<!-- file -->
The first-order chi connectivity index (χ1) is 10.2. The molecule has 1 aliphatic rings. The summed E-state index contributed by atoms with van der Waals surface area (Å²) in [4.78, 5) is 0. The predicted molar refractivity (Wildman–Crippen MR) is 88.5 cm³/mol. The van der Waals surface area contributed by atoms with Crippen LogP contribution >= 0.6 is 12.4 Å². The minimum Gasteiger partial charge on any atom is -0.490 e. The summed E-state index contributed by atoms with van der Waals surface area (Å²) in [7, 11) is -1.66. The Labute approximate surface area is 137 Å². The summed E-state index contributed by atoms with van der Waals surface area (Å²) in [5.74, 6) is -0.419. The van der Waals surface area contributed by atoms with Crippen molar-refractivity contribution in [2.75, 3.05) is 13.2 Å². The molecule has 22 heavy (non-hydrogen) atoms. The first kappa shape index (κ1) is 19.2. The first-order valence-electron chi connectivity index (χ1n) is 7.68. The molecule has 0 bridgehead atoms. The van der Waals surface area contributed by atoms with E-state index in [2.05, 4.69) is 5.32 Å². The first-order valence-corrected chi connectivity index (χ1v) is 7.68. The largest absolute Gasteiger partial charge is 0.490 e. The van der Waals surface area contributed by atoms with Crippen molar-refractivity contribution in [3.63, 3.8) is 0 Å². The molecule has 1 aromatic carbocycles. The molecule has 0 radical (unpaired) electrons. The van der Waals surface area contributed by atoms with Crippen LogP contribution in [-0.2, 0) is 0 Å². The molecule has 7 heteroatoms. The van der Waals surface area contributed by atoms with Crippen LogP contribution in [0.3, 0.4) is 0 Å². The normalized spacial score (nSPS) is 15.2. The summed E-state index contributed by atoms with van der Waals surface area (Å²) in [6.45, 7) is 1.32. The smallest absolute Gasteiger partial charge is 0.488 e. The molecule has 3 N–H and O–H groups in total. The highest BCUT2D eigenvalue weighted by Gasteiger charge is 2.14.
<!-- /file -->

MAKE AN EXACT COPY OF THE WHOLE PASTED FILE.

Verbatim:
The first-order chi connectivity index (χ1) is 10.2. The molecule has 1 aliphatic rings. The summed E-state index contributed by atoms with van der Waals surface area (Å²) in [4.78, 5) is 0. The predicted molar refractivity (Wildman–Crippen MR) is 88.5 cm³/mol. The van der Waals surface area contributed by atoms with Crippen LogP contribution >= 0.6 is 12.4 Å². The minimum Gasteiger partial charge on any atom is -0.490 e. The summed E-state index contributed by atoms with van der Waals surface area (Å²) in [7, 11) is -1.66. The Labute approximate surface area is 137 Å². The summed E-state index contributed by atoms with van der Waals surface area (Å²) in [5.74, 6) is -0.419. The van der Waals surface area contributed by atoms with Crippen molar-refractivity contribution in [2.75, 3.05) is 13.2 Å². The molecule has 22 heavy (non-hydrogen) atoms. The first kappa shape index (κ1) is 19.2. The first-order valence-electron chi connectivity index (χ1n) is 7.68. The molecule has 0 bridgehead atoms. The van der Waals surface area contributed by atoms with E-state index in [2.05, 4.69) is 5.32 Å². The first-order valence-corrected chi connectivity index (χ1v) is 7.68. The largest absolute Gasteiger partial charge is 0.490 e. The van der Waals surface area contributed by atoms with Crippen molar-refractivity contribution in [3.63, 3.8) is 0 Å². The molecule has 1 aromatic carbocycles. The molecule has 0 radical (unpaired) electrons. The van der Waals surface area contributed by atoms with Crippen LogP contribution in [-0.2, 0) is 0 Å². The molecule has 7 heteroatoms. The van der Waals surface area contributed by atoms with Crippen LogP contribution in [0.3, 0.4) is 0 Å². The normalized spacial score (nSPS) is 15.2. The summed E-state index contributed by atoms with van der Waals surface area (Å²) in [6.45, 7) is 1.32. The smallest absolute Gasteiger partial charge is 0.488 e. The molecule has 3 N–H and O–H groups in total. The highest BCUT2D eigenvalue weighted by Gasteiger charge is 2.14.